With the 2023 investing year almost over, always interesting to see what some 2023 predictions were by various analysts. Who knew Tom Lee might have nailed it – just a few weeks to go?

Tom Lee S&P 500

Congrats to my friend GenY Money on growing her investing and income snowball:

“There were a number of dividend increases last month, especially with the Canadian banks.

  • Added 50 shares of TD Bank (TD.TO)
  • Added more Vanguard ex-Canada ETF (VXC.TO)
  • National Bank  NA.TO) increased their quarterly dividend from 1.02 to 1.06, which is about a 3.9% increase
  • Sunlife (SLF.TO) increased their quarterly dividend from 0.75 yo 0.78 which is about a 4% increase
  • Bank of Montreal (BMO.TO) increased their quarterly dividend by 2.3% from 1.47 to 1.51 per quarter
  • TD Bank (TD.TO) increased their quarterly dividend from 0.96 to 1.02 which is a 6.3% increase
  • Suncor (SU.TO) increased 2.08 to 2.18 which is a 4.8% increase”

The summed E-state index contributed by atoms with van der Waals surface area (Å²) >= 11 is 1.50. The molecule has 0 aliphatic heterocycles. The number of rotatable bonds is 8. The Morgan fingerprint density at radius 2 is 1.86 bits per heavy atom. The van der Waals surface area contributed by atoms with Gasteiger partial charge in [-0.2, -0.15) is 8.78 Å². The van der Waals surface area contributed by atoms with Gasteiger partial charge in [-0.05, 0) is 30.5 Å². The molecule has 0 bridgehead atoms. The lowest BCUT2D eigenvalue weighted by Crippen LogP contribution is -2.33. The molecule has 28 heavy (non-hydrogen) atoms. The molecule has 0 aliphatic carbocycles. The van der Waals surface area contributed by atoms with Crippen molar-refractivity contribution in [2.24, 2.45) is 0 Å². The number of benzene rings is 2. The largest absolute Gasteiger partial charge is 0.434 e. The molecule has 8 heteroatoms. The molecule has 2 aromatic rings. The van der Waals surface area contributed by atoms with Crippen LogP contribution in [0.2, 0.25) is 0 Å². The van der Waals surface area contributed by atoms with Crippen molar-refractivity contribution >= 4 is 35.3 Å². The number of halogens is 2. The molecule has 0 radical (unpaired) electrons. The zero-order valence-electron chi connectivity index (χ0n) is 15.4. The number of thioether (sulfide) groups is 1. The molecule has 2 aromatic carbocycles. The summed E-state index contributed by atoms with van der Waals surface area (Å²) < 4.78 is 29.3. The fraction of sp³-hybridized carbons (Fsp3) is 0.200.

Dale Roberts mentioned November was an investing month to remember.

Save, Invest, Prosper!

As the holidays approach, be sure to check out my Deals page – partnerships and discounts I maintain to help you make the most out of your money – some of them you can’t find anywhere else!

Even better 🙂 – you can also consider reaching out here for some low-cost financial projections services – anytime.

Cashflows & Portfolios

With my partner on that site, we use professional financial software to deliver customized, personal reports to you whenever you want. 

In fact, there are now two (2) low-cost services to choose from:

  • Done-For-You – we do the work and data entry, and provide your reports OR